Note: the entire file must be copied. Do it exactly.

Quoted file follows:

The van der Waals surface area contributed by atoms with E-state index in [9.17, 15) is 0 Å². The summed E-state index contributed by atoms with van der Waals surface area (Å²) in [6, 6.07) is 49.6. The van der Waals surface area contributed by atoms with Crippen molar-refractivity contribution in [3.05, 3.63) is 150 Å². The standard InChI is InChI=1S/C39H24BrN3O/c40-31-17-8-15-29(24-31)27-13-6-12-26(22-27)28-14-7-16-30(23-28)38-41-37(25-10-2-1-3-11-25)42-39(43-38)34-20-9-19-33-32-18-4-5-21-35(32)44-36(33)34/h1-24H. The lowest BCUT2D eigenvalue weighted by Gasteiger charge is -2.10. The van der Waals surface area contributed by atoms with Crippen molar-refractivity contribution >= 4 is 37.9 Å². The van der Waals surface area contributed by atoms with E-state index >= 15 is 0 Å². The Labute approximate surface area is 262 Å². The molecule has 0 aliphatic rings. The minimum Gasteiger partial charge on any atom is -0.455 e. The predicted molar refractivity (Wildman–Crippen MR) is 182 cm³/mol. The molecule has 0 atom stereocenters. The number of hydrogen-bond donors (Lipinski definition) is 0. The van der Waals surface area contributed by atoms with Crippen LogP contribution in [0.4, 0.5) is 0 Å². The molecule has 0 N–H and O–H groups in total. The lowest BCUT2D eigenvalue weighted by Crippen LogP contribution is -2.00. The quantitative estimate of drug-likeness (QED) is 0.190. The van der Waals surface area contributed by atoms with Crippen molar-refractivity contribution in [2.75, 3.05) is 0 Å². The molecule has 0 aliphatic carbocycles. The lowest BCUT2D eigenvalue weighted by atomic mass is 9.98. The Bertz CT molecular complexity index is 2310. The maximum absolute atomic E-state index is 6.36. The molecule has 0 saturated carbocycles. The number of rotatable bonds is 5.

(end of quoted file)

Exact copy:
The van der Waals surface area contributed by atoms with E-state index in [9.17, 15) is 0 Å². The summed E-state index contributed by atoms with van der Waals surface area (Å²) in [6, 6.07) is 49.6. The van der Waals surface area contributed by atoms with Crippen molar-refractivity contribution in [3.05, 3.63) is 150 Å². The standard InChI is InChI=1S/C39H24BrN3O/c40-31-17-8-15-29(24-31)27-13-6-12-26(22-27)28-14-7-16-30(23-28)38-41-37(25-10-2-1-3-11-25)42-39(43-38)34-20-9-19-33-32-18-4-5-21-35(32)44-36(33)34/h1-24H. The lowest BCUT2D eigenvalue weighted by Gasteiger charge is -2.10. The van der Waals surface area contributed by atoms with Crippen molar-refractivity contribution >= 4 is 37.9 Å². The van der Waals surface area contributed by atoms with E-state index >= 15 is 0 Å². The Labute approximate surface area is 262 Å². The molecule has 0 aliphatic rings. The minimum Gasteiger partial charge on any atom is -0.455 e. The predicted molar refractivity (Wildman–Crippen MR) is 182 cm³/mol. The molecule has 0 atom stereocenters. The number of hydrogen-bond donors (Lipinski definition) is 0. The van der Waals surface area contributed by atoms with Crippen LogP contribution in [0.4, 0.5) is 0 Å². The molecule has 0 N–H and O–H groups in total. The lowest BCUT2D eigenvalue weighted by Crippen LogP contribution is -2.00. The quantitative estimate of drug-likeness (QED) is 0.190. The van der Waals surface area contributed by atoms with Crippen molar-refractivity contribution in [2.75, 3.05) is 0 Å². The molecule has 0 aliphatic carbocycles. The lowest BCUT2D eigenvalue weighted by atomic mass is 9.98. The Bertz CT molecular complexity index is 2310. The maximum absolute atomic E-state index is 6.36. The molecule has 0 saturated carbocycles. The number of rotatable bonds is 5.